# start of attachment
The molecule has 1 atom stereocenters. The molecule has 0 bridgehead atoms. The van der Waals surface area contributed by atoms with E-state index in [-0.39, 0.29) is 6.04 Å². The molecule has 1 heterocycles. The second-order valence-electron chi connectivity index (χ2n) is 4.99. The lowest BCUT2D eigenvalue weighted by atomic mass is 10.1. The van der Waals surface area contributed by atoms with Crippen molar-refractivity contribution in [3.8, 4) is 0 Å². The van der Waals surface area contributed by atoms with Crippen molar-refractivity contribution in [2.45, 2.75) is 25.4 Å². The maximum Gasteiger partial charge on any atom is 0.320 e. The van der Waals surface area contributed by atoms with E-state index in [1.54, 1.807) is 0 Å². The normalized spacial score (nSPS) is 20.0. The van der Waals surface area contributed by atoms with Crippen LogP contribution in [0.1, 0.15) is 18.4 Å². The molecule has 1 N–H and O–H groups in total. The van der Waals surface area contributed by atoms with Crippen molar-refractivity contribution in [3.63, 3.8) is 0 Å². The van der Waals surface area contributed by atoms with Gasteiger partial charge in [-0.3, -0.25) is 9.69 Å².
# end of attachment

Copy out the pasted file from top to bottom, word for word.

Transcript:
The molecule has 1 atom stereocenters. The molecule has 0 bridgehead atoms. The van der Waals surface area contributed by atoms with E-state index in [-0.39, 0.29) is 6.04 Å². The molecule has 1 heterocycles. The second-order valence-electron chi connectivity index (χ2n) is 4.99. The lowest BCUT2D eigenvalue weighted by atomic mass is 10.1. The van der Waals surface area contributed by atoms with Crippen molar-refractivity contribution in [3.8, 4) is 0 Å². The van der Waals surface area contributed by atoms with Crippen molar-refractivity contribution in [2.45, 2.75) is 25.4 Å². The maximum Gasteiger partial charge on any atom is 0.320 e. The van der Waals surface area contributed by atoms with E-state index in [1.54, 1.807) is 0 Å². The normalized spacial score (nSPS) is 20.0. The van der Waals surface area contributed by atoms with Crippen LogP contribution in [0.1, 0.15) is 18.4 Å². The molecule has 1 N–H and O–H groups in total. The van der Waals surface area contributed by atoms with Crippen molar-refractivity contribution in [3.63, 3.8) is 0 Å². The van der Waals surface area contributed by atoms with Gasteiger partial charge in [-0.3, -0.25) is 9.69 Å².